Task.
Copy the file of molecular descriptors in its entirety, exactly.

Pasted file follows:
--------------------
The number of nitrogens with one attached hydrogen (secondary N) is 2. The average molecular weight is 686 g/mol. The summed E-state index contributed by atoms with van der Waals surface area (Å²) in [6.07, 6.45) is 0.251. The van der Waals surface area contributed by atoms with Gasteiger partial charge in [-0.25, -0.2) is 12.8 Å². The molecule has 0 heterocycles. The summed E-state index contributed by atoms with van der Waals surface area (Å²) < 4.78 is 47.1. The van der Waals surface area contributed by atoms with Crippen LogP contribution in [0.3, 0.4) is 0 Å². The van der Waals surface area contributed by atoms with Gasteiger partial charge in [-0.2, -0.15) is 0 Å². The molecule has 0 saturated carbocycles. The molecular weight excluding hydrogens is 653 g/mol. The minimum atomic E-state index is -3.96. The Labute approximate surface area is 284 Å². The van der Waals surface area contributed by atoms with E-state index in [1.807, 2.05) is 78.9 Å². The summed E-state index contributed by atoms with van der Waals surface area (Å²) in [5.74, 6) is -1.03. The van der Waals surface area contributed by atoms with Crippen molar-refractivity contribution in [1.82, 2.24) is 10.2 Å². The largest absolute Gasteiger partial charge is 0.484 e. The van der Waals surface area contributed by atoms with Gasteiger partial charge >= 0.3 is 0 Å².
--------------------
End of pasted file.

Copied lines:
The number of nitrogens with one attached hydrogen (secondary N) is 2. The average molecular weight is 686 g/mol. The summed E-state index contributed by atoms with van der Waals surface area (Å²) in [6.07, 6.45) is 0.251. The van der Waals surface area contributed by atoms with Gasteiger partial charge in [-0.25, -0.2) is 12.8 Å². The molecule has 0 heterocycles. The summed E-state index contributed by atoms with van der Waals surface area (Å²) < 4.78 is 47.1. The van der Waals surface area contributed by atoms with Crippen LogP contribution in [0.3, 0.4) is 0 Å². The van der Waals surface area contributed by atoms with Gasteiger partial charge in [-0.2, -0.15) is 0 Å². The molecule has 0 saturated carbocycles. The molecular weight excluding hydrogens is 653 g/mol. The minimum atomic E-state index is -3.96. The Labute approximate surface area is 284 Å². The van der Waals surface area contributed by atoms with E-state index in [1.807, 2.05) is 78.9 Å². The summed E-state index contributed by atoms with van der Waals surface area (Å²) in [5.74, 6) is -1.03. The van der Waals surface area contributed by atoms with Crippen molar-refractivity contribution in [1.82, 2.24) is 10.2 Å². The largest absolute Gasteiger partial charge is 0.484 e. The van der Waals surface area contributed by atoms with Gasteiger partial charge >= 0.3 is 0 Å².